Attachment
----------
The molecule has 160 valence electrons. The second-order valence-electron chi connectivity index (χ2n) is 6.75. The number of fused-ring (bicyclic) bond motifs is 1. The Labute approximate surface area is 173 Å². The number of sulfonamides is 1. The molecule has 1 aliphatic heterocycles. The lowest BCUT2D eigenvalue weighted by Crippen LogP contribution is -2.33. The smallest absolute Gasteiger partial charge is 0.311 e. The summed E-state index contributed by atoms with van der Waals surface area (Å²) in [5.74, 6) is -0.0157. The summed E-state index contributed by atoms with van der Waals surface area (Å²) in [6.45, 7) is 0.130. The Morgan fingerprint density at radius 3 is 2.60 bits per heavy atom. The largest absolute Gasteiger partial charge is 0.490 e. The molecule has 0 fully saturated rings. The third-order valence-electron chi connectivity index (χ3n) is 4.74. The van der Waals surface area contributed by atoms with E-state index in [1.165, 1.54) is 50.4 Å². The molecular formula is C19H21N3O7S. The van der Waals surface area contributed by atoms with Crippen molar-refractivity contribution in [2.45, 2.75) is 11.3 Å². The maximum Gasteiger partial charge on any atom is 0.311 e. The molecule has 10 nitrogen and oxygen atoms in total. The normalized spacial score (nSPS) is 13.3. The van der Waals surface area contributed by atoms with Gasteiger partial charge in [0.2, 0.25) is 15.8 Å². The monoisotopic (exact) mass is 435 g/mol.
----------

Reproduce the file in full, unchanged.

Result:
The molecule has 160 valence electrons. The second-order valence-electron chi connectivity index (χ2n) is 6.75. The number of fused-ring (bicyclic) bond motifs is 1. The Labute approximate surface area is 173 Å². The number of sulfonamides is 1. The molecule has 1 aliphatic heterocycles. The lowest BCUT2D eigenvalue weighted by Crippen LogP contribution is -2.33. The smallest absolute Gasteiger partial charge is 0.311 e. The summed E-state index contributed by atoms with van der Waals surface area (Å²) in [5.74, 6) is -0.0157. The summed E-state index contributed by atoms with van der Waals surface area (Å²) in [6.45, 7) is 0.130. The Morgan fingerprint density at radius 3 is 2.60 bits per heavy atom. The largest absolute Gasteiger partial charge is 0.490 e. The molecule has 0 fully saturated rings. The third-order valence-electron chi connectivity index (χ3n) is 4.74. The van der Waals surface area contributed by atoms with E-state index in [1.165, 1.54) is 50.4 Å². The molecular formula is C19H21N3O7S. The van der Waals surface area contributed by atoms with Crippen molar-refractivity contribution in [2.45, 2.75) is 11.3 Å². The maximum Gasteiger partial charge on any atom is 0.311 e. The molecule has 10 nitrogen and oxygen atoms in total. The normalized spacial score (nSPS) is 13.3. The van der Waals surface area contributed by atoms with Gasteiger partial charge in [0.2, 0.25) is 15.8 Å². The monoisotopic (exact) mass is 435 g/mol.